Racialized Cultural Capital and Inequality: A Comparative Study of Blackness in Brazil's Tourism Market

Persistent Link:
http://hdl.handle.net/10150/203431
Title:
Racialized Cultural Capital and Inequality: A Comparative Study of Blackness in Brazil's Tourism Market
Author:
Hedegard, Danielle A.
Issue Date:
2011
Publisher:
The University of Arizona.
Rights:
Copyright © is held by the author. Digital access to this material is made possible by the University Libraries, University of Arizona. Further transmission, reproduction or presentation (such as public display or performance) of protected items is prohibited except with permission of the author.
Abstract:
In my dissertation, I argue that blackness is an accumulable cultural resource that perpetuates racial and class inequality. The overarching question I ask is what determines who benefits from blackness, black bodies or dominant resources? To answer this question, I first develop a framework that integrates cultural capital theory with two streams of research within the sociology of race - `racialization' and `race as a resource.' Next, I demonstrate my argument and address secondary theoretical goals - in globalization and race in Brazil, with an empirical study in the context of cultural tourism.I examine how individuals transform capoeira into a racialized cultural resource through connections to symbols of blackness and the meanings these symbols provoke, within the tourism market in Salvador, Brazil. Capoeira is a globally popular Brazilian martial art often linked to blackness, which brings American and European tourists together with Brazilian practitioners in an interactive setting. Cosmopolitan consumers now interpret cultural symbols of racial difference, including blackness, as valuable, and tourism exemplifies the growing value of racial otherness. Salvador, Brazil is a central site in the framing of blackness for cosmopolitan consumers. Tourist settings allow me to examine how individuals acquire embodied cultural capital through experience with cultural others. Scholars connect Brazil's extreme social inequality to race and class, and they reveal a profound ambiguity over racialized cultural heritage in Brazil. This creates a context where Brazilians of diverse racial and class backgrounds can benefit from racialized culture.How do racial meanings emerge as tourists and Brazilians interact, how does blackness becomes valuable as valuable a social, cultural, or economic resource for producers and consumers, and which actors benefit from this racialized cultural capital? I answer these questions through comparative participant observation and interviews at two capoeira studios. Long-term participant observation allows me to focus on the embodiment of experiences and the how of cultural valorization. Comparative ethnography best provides insight into how individuals, groups, and organizations put cultural capital to practical use to control and limit resources, allowing for two layers of analysis - one, of interactional meaning making and cultural enactment and the other, a cross-group comparison of these micro-level processes.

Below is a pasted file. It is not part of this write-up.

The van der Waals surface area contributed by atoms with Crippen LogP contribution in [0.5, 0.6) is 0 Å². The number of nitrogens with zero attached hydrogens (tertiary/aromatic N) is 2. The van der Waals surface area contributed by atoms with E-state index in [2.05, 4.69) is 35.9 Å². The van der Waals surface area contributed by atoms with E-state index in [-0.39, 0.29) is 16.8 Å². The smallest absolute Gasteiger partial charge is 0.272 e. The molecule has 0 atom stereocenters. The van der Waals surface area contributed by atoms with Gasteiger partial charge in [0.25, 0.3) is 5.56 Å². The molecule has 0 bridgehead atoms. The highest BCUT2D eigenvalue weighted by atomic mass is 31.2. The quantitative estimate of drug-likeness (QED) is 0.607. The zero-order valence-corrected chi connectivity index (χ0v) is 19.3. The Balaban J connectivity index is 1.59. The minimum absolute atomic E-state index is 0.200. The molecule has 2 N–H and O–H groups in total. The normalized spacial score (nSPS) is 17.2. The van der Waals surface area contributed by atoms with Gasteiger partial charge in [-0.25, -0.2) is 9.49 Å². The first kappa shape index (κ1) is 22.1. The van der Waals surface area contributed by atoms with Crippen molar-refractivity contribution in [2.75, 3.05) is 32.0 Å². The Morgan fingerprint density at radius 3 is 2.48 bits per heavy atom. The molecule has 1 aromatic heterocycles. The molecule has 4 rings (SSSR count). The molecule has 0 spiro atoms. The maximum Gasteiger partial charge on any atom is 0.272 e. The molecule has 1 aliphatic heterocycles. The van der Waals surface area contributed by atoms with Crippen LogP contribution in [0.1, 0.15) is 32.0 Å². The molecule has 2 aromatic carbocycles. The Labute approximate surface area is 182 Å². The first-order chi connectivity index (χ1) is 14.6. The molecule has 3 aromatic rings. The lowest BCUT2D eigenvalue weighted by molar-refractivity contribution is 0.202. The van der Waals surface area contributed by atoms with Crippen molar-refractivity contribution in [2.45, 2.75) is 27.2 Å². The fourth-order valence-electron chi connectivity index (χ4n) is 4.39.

Type:
text; Electronic Dissertation
Keywords:
Sociology
Degree Name:
Ph.D.
Degree Level:
doctoral
Degree Program:
Graduate College; Sociology
Degree Grantor:
University of Arizona
Advisor:
Zavisca, Jane

Full metadata record

DC FieldValue Language
dc.language.isoenen_US
dc.titleRacialized Cultural Capital and Inequality: A Comparative Study of Blackness in Brazil's Tourism Marketen_US